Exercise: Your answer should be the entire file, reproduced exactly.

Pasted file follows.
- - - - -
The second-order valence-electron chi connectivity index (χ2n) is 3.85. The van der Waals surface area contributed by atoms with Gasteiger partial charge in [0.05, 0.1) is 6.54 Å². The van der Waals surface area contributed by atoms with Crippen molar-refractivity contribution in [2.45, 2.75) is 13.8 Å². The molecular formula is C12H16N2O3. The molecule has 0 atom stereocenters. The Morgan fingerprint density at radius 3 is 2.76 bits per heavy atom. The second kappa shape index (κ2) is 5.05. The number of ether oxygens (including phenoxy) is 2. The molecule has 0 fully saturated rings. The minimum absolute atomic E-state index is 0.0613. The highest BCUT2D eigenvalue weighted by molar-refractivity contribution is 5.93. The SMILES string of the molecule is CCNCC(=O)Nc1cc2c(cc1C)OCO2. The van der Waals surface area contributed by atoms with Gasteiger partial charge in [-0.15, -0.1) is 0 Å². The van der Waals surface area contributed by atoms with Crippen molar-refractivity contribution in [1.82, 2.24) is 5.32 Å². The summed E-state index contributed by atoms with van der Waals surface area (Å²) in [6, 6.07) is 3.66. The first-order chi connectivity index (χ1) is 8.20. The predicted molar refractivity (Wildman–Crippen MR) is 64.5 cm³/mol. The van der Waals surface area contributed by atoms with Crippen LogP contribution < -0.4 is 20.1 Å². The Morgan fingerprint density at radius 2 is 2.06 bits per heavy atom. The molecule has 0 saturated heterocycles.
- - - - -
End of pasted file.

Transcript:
The second-order valence-electron chi connectivity index (χ2n) is 3.85. The van der Waals surface area contributed by atoms with Gasteiger partial charge in [0.05, 0.1) is 6.54 Å². The van der Waals surface area contributed by atoms with Crippen molar-refractivity contribution in [2.45, 2.75) is 13.8 Å². The molecular formula is C12H16N2O3. The molecule has 0 atom stereocenters. The Morgan fingerprint density at radius 3 is 2.76 bits per heavy atom. The second kappa shape index (κ2) is 5.05. The number of ether oxygens (including phenoxy) is 2. The molecule has 0 fully saturated rings. The minimum absolute atomic E-state index is 0.0613. The highest BCUT2D eigenvalue weighted by molar-refractivity contribution is 5.93. The SMILES string of the molecule is CCNCC(=O)Nc1cc2c(cc1C)OCO2. The van der Waals surface area contributed by atoms with Gasteiger partial charge in [-0.15, -0.1) is 0 Å². The van der Waals surface area contributed by atoms with Crippen molar-refractivity contribution in [1.82, 2.24) is 5.32 Å². The summed E-state index contributed by atoms with van der Waals surface area (Å²) in [6, 6.07) is 3.66. The first-order chi connectivity index (χ1) is 8.20. The predicted molar refractivity (Wildman–Crippen MR) is 64.5 cm³/mol. The van der Waals surface area contributed by atoms with Crippen LogP contribution < -0.4 is 20.1 Å². The Morgan fingerprint density at radius 2 is 2.06 bits per heavy atom. The molecule has 0 saturated heterocycles.